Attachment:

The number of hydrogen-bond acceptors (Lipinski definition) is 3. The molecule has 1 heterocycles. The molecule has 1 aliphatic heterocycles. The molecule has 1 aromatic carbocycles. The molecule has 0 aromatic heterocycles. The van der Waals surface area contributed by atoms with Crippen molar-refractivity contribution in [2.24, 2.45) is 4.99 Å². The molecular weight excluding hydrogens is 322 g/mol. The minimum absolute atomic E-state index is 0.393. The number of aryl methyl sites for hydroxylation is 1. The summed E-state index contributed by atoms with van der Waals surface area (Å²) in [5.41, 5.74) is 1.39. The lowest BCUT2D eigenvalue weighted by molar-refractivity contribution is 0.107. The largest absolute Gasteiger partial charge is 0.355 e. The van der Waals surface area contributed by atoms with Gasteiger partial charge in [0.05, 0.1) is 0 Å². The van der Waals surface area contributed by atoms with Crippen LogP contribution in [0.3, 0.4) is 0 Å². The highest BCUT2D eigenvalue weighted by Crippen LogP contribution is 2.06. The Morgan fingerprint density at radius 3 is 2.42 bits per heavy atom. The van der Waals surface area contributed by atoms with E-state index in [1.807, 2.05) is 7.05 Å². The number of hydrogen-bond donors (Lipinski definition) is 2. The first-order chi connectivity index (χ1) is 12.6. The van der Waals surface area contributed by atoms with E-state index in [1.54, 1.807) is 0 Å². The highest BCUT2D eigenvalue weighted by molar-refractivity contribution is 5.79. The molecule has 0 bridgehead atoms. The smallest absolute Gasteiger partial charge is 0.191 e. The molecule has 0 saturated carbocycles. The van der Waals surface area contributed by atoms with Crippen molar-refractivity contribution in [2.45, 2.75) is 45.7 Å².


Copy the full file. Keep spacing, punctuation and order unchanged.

The number of hydrogen-bond acceptors (Lipinski definition) is 3. The molecule has 1 heterocycles. The molecule has 1 aliphatic heterocycles. The molecule has 1 aromatic carbocycles. The molecule has 0 aromatic heterocycles. The van der Waals surface area contributed by atoms with Crippen molar-refractivity contribution in [2.24, 2.45) is 4.99 Å². The molecular weight excluding hydrogens is 322 g/mol. The minimum absolute atomic E-state index is 0.393. The number of aryl methyl sites for hydroxylation is 1. The summed E-state index contributed by atoms with van der Waals surface area (Å²) in [5.41, 5.74) is 1.39. The lowest BCUT2D eigenvalue weighted by molar-refractivity contribution is 0.107. The largest absolute Gasteiger partial charge is 0.355 e. The van der Waals surface area contributed by atoms with Gasteiger partial charge in [0.05, 0.1) is 0 Å². The van der Waals surface area contributed by atoms with Crippen LogP contribution in [0.3, 0.4) is 0 Å². The highest BCUT2D eigenvalue weighted by Crippen LogP contribution is 2.06. The Morgan fingerprint density at radius 3 is 2.42 bits per heavy atom. The van der Waals surface area contributed by atoms with E-state index in [1.807, 2.05) is 7.05 Å². The number of hydrogen-bond donors (Lipinski definition) is 2. The first-order chi connectivity index (χ1) is 12.6. The van der Waals surface area contributed by atoms with E-state index in [1.54, 1.807) is 0 Å². The highest BCUT2D eigenvalue weighted by molar-refractivity contribution is 5.79. The molecule has 0 bridgehead atoms. The smallest absolute Gasteiger partial charge is 0.191 e. The molecule has 0 saturated carbocycles. The van der Waals surface area contributed by atoms with Crippen molar-refractivity contribution in [2.45, 2.75) is 45.7 Å².